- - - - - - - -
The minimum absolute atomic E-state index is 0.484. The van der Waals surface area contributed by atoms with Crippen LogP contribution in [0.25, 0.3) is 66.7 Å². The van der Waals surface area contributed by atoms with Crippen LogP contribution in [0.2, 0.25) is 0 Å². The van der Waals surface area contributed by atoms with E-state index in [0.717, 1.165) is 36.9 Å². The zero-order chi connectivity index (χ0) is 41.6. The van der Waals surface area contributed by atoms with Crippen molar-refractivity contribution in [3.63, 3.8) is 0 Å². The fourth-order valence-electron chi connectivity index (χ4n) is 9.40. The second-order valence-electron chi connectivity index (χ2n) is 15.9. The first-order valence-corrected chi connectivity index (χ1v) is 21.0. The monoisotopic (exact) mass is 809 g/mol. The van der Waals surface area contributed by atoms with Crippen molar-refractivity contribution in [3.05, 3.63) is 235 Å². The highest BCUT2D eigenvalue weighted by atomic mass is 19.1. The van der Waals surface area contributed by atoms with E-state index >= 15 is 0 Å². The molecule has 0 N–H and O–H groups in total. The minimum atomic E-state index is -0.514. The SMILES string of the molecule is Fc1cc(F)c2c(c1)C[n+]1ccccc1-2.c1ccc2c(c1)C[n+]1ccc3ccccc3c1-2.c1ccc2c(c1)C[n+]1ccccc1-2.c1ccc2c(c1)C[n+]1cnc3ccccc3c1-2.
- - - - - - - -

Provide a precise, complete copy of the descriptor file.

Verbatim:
The minimum absolute atomic E-state index is 0.484. The van der Waals surface area contributed by atoms with Crippen LogP contribution in [0.25, 0.3) is 66.7 Å². The van der Waals surface area contributed by atoms with Crippen LogP contribution in [0.2, 0.25) is 0 Å². The van der Waals surface area contributed by atoms with E-state index in [0.717, 1.165) is 36.9 Å². The zero-order chi connectivity index (χ0) is 41.6. The van der Waals surface area contributed by atoms with Crippen molar-refractivity contribution in [3.63, 3.8) is 0 Å². The fourth-order valence-electron chi connectivity index (χ4n) is 9.40. The second-order valence-electron chi connectivity index (χ2n) is 15.9. The first-order valence-corrected chi connectivity index (χ1v) is 21.0. The monoisotopic (exact) mass is 809 g/mol. The van der Waals surface area contributed by atoms with Crippen molar-refractivity contribution in [3.05, 3.63) is 235 Å². The highest BCUT2D eigenvalue weighted by atomic mass is 19.1. The van der Waals surface area contributed by atoms with E-state index >= 15 is 0 Å². The molecule has 0 N–H and O–H groups in total. The minimum atomic E-state index is -0.514. The SMILES string of the molecule is Fc1cc(F)c2c(c1)C[n+]1ccccc1-2.c1ccc2c(c1)C[n+]1ccc3ccccc3c1-2.c1ccc2c(c1)C[n+]1ccccc1-2.c1ccc2c(c1)C[n+]1cnc3ccccc3c1-2.